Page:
A councillor has hit out at the membership of a subcommittee -which did not meet in public – formed to discuss changes to Ceredgion’s music service.
Aberystwyth representative Cllr Ceredig Davies has spoken out against cuts to music provision in the county’s schools and has made public his criticisms following a meeting to discuss the issue.
He said that a work stream meeting was held on April 3 for councillors to receive information and discuss the potential changes to the music service.
Cllr Davies said his objections to the membership make-up “fell on deaf ears.”
“All the councillors were members of the ruling coalition with no representation from the opposition group.
“Council committees should have cross party political balance or at least cross party political representation, but so large and dominating is the coalition group they always have the sway on such matters,” said Cllr Davies.
He said that facts and figures regarding the cost of running the service in Ceredigion, along with comparisons with other authorities, were presented during a two-and-a-half hour meeting.
“There was little detail on how the service would look in the future as discussions were still ongoing between senior education staff and members of the music service,” he added.
During discussion councillors gave their opinions, Cllr Davies said, with the main themes the importance of the service to young people in Ceredigion and that councillors felt they had not been adequately informed.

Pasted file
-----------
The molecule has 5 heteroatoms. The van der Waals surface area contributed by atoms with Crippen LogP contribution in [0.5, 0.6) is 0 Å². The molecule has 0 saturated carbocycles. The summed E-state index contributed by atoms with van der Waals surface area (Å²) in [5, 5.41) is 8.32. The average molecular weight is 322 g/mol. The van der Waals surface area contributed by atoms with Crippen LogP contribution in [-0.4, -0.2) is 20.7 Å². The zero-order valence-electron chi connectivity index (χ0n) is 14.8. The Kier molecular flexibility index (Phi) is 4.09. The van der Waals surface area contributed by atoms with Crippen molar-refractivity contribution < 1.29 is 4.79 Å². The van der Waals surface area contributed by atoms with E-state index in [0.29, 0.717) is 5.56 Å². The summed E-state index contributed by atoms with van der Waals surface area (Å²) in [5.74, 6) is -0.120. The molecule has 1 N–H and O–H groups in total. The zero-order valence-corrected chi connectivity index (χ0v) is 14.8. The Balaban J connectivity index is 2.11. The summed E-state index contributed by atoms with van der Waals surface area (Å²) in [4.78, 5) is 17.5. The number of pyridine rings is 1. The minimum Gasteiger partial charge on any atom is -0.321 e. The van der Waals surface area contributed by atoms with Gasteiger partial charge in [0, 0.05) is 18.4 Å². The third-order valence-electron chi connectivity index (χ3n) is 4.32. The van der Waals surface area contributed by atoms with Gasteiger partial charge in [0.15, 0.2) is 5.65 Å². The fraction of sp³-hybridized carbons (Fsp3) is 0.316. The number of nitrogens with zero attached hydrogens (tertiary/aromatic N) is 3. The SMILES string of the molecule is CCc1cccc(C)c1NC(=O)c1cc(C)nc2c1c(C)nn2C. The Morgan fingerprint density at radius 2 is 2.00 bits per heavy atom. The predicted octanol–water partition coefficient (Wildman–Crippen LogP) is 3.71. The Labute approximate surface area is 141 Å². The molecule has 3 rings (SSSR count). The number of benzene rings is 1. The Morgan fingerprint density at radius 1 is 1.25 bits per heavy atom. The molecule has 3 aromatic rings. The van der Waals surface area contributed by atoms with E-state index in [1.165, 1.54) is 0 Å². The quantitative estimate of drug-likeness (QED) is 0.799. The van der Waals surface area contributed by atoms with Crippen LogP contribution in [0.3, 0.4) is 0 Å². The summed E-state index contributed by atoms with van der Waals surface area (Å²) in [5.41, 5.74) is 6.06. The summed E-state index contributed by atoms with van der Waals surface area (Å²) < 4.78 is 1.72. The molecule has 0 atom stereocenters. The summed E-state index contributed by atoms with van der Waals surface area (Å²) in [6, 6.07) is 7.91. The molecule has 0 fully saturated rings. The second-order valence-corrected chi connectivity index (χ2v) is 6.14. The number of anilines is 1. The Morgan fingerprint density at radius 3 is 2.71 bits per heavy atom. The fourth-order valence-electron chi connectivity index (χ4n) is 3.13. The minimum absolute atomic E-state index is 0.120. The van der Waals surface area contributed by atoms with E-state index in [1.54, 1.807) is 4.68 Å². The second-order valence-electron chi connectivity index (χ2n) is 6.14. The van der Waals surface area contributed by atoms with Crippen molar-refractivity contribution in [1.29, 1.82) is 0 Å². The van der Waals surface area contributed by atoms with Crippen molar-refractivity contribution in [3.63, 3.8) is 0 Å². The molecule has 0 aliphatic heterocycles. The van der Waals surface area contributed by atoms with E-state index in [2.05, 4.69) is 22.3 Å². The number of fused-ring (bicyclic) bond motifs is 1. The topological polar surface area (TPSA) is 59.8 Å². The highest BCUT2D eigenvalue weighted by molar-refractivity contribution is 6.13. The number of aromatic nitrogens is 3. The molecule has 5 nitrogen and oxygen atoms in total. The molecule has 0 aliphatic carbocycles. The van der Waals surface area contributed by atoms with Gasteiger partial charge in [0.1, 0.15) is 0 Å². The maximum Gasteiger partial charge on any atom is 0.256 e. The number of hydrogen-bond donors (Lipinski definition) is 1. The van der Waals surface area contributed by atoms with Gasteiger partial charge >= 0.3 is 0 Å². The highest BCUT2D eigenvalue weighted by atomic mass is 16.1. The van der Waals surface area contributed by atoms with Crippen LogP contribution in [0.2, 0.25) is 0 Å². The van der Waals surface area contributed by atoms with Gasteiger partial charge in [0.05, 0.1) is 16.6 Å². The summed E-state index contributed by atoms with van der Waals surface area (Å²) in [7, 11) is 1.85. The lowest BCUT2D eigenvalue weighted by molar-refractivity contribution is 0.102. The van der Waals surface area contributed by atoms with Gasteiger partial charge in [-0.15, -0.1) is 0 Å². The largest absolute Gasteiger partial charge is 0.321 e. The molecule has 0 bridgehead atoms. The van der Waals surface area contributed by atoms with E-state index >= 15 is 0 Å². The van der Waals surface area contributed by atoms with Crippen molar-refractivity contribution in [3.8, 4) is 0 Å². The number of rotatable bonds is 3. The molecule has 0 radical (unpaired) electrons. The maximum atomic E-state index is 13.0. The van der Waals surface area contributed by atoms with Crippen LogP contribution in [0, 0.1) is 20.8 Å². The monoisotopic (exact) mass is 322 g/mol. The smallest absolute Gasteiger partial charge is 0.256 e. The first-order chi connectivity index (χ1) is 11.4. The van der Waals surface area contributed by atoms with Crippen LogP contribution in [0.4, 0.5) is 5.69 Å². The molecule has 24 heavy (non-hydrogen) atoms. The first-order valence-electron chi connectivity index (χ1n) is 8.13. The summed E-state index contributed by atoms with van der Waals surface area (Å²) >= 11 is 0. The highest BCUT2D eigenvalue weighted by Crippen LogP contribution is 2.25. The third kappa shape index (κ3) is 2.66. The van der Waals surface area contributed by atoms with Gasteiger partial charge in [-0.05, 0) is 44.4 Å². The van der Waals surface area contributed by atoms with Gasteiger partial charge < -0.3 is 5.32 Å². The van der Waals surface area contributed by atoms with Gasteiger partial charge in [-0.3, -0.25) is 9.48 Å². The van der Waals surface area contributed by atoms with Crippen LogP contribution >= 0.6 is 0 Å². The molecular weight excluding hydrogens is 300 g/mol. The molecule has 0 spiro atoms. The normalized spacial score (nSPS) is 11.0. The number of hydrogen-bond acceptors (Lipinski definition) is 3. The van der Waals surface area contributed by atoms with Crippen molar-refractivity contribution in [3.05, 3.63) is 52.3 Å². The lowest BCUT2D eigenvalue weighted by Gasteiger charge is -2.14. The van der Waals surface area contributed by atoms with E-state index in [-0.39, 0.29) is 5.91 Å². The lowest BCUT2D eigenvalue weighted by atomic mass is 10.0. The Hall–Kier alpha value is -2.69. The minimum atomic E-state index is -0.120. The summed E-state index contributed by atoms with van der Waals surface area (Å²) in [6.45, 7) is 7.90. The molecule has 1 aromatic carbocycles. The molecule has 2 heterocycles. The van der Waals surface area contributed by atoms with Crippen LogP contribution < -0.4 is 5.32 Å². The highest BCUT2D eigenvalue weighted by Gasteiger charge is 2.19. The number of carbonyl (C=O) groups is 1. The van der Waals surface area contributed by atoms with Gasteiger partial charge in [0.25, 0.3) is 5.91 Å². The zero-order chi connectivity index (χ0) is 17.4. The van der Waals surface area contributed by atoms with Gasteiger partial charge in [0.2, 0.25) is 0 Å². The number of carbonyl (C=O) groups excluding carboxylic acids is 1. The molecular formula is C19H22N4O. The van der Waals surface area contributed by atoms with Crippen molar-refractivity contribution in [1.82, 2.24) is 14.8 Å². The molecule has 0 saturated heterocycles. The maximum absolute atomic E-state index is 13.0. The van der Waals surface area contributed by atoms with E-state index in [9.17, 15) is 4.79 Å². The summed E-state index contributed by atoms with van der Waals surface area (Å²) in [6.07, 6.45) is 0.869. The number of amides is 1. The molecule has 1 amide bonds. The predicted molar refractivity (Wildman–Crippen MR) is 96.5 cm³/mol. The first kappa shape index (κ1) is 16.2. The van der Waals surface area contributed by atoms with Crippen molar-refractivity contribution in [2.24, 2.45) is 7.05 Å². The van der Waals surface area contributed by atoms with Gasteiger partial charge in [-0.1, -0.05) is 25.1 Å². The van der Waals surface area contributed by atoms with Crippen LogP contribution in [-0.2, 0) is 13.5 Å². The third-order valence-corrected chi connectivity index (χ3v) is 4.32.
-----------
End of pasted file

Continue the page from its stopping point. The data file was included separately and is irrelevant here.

The results of the work stream meeting will be put on the agenda of the next learning communities overview and scrutiny committee on May 9, which will be open to the public.
A spokesman for Ceredigoin County Council said the work stream meeting was told the music service spends £65 per pupil – the highest in Wales – and despite a 32.4 per cent reduction would still be more than double the second highest spending council.
“The new service plan will offer a standard cost for instrument and vocal provision, to include lessons, ensembles, orchestras and choirs. This ensures fairness for families across the county. The current models allows schools to charge different amounts, with some schools not charging at all, and the highest charging £175 per year. The new model would allow the Music Service to retain all of the income generated from charging for provision,” he added.